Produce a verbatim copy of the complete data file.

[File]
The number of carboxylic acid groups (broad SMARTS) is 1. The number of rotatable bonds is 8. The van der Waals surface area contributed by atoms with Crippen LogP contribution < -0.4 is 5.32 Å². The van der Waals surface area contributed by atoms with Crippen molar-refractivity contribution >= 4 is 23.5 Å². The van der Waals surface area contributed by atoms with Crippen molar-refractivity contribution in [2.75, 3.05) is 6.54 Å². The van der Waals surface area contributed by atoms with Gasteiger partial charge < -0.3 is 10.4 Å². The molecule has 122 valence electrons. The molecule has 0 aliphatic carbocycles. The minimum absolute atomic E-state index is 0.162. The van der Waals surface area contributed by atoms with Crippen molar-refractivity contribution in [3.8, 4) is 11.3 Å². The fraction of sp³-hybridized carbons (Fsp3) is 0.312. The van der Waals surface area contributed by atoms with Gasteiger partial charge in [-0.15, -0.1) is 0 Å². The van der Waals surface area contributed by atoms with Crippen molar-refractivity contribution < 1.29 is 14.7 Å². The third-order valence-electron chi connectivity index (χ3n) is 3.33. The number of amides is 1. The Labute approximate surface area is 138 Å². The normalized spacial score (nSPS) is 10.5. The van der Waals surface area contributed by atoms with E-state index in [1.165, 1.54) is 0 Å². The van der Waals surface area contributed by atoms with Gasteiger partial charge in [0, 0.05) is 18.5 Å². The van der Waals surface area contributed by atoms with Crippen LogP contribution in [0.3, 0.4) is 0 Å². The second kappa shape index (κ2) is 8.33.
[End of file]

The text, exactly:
The number of carboxylic acid groups (broad SMARTS) is 1. The number of rotatable bonds is 8. The van der Waals surface area contributed by atoms with Crippen LogP contribution < -0.4 is 5.32 Å². The van der Waals surface area contributed by atoms with Crippen molar-refractivity contribution >= 4 is 23.5 Å². The van der Waals surface area contributed by atoms with Crippen molar-refractivity contribution in [2.75, 3.05) is 6.54 Å². The van der Waals surface area contributed by atoms with Gasteiger partial charge < -0.3 is 10.4 Å². The molecule has 122 valence electrons. The molecule has 0 aliphatic carbocycles. The minimum absolute atomic E-state index is 0.162. The van der Waals surface area contributed by atoms with Crippen molar-refractivity contribution in [3.8, 4) is 11.3 Å². The fraction of sp³-hybridized carbons (Fsp3) is 0.312. The van der Waals surface area contributed by atoms with Gasteiger partial charge in [-0.15, -0.1) is 0 Å². The van der Waals surface area contributed by atoms with Crippen molar-refractivity contribution < 1.29 is 14.7 Å². The third-order valence-electron chi connectivity index (χ3n) is 3.33. The number of amides is 1. The Labute approximate surface area is 138 Å². The normalized spacial score (nSPS) is 10.5. The van der Waals surface area contributed by atoms with E-state index in [1.165, 1.54) is 0 Å². The van der Waals surface area contributed by atoms with Gasteiger partial charge in [0, 0.05) is 18.5 Å². The van der Waals surface area contributed by atoms with Crippen LogP contribution in [0.3, 0.4) is 0 Å². The second kappa shape index (κ2) is 8.33.